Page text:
Everybody's favorite bit of NCAA micromanagement, The Bagel Rule, appears to be crumbling into, um, crumbs, in the wake of some very serious discussion at the annual NCAA convention. If you're unfamiliar with this rulebook gem, the Bylaw Blog did a great writeup of what the actual rule is and how it came to be back in October. It's actually got a pretty complicated backstory, beginning with a shift on college campuses away from dining hall meal plans and toward food courts, and ends with the specter of secret peanut butter machines. We highly recommend you read the whole thing, but here are some pertinent highlights:
[In] 2000 the NCAA members voted to allow schools to provide unlimited amounts of “nutritional supplements” to student-athletes. [...] In 2008, to add some real food into the equation, the Atlantic Coast Conference put forward Proposal 2008–43, which sought to allow schools to provide “fruits, nuts and bagels to student-athletes at any time.” [...] [Spreads] and toppings on bagels were prohibited. The reasoning was to prevent something intended as a snack or supplement from becoming a meal (because then you could target="_blank">eat pizza anytime, right?). Second, only “whole foods” were permitted. You could not get around the prohibition on bagel spreads by providing jelly (technically a fruit product) or peanut butter (technically a nut or legume product). [...] So the real story is that the NCAA did not set out to make sure bagels went unschmeared. [...] The result though is that a proposal in the spirit of deregulation makes the rule book larger and more complicated.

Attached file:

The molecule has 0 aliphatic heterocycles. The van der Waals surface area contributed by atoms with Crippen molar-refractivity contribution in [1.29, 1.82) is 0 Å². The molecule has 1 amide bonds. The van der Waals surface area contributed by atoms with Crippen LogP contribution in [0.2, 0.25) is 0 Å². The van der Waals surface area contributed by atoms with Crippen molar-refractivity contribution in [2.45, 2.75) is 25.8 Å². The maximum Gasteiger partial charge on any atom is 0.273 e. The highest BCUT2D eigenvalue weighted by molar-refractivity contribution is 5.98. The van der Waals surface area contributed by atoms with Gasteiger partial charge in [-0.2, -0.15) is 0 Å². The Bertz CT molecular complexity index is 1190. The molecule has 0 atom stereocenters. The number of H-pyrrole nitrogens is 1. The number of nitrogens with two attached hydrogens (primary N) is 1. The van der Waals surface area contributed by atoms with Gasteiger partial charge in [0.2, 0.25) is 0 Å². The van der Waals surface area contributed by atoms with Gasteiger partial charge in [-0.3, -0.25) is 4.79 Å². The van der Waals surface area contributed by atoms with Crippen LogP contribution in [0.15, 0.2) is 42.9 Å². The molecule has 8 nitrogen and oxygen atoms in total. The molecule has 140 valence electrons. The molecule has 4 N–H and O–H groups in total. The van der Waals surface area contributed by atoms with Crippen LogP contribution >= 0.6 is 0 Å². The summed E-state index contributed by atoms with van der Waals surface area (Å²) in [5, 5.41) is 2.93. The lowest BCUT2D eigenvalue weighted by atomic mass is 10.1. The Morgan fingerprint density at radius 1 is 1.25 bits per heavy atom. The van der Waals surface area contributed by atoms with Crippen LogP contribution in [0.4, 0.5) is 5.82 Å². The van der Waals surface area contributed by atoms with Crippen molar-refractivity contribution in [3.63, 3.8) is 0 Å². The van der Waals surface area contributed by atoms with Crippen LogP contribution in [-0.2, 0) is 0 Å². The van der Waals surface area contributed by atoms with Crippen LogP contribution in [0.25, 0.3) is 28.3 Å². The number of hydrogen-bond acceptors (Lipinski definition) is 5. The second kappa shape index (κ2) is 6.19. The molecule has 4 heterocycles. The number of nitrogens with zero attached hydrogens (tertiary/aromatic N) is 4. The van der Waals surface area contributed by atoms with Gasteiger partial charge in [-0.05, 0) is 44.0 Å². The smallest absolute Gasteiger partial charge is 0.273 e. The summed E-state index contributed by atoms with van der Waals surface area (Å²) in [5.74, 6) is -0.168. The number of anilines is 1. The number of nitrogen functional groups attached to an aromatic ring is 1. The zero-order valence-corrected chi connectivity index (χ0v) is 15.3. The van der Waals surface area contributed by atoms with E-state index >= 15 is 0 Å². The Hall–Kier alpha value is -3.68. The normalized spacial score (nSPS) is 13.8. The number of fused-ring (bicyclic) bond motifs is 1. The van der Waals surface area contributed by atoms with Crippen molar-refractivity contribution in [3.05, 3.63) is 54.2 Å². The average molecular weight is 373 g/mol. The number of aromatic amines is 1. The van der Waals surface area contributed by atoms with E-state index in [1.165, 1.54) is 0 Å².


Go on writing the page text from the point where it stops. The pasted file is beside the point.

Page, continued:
And then, Friday morning, word began trickling out from the Gaylord Texan via social media channels ...
And just like that, NCAA vice president of academic and membership affairs Kevin Lennon dropped a bagel bombshell:
On that sunny, salty note, we're taking off for the weekend, but we'll have more on this vital issue as soon as we return.
Programming note: Regular posting on Campus Union will resume Tuesday, January 22. Thanks for reading.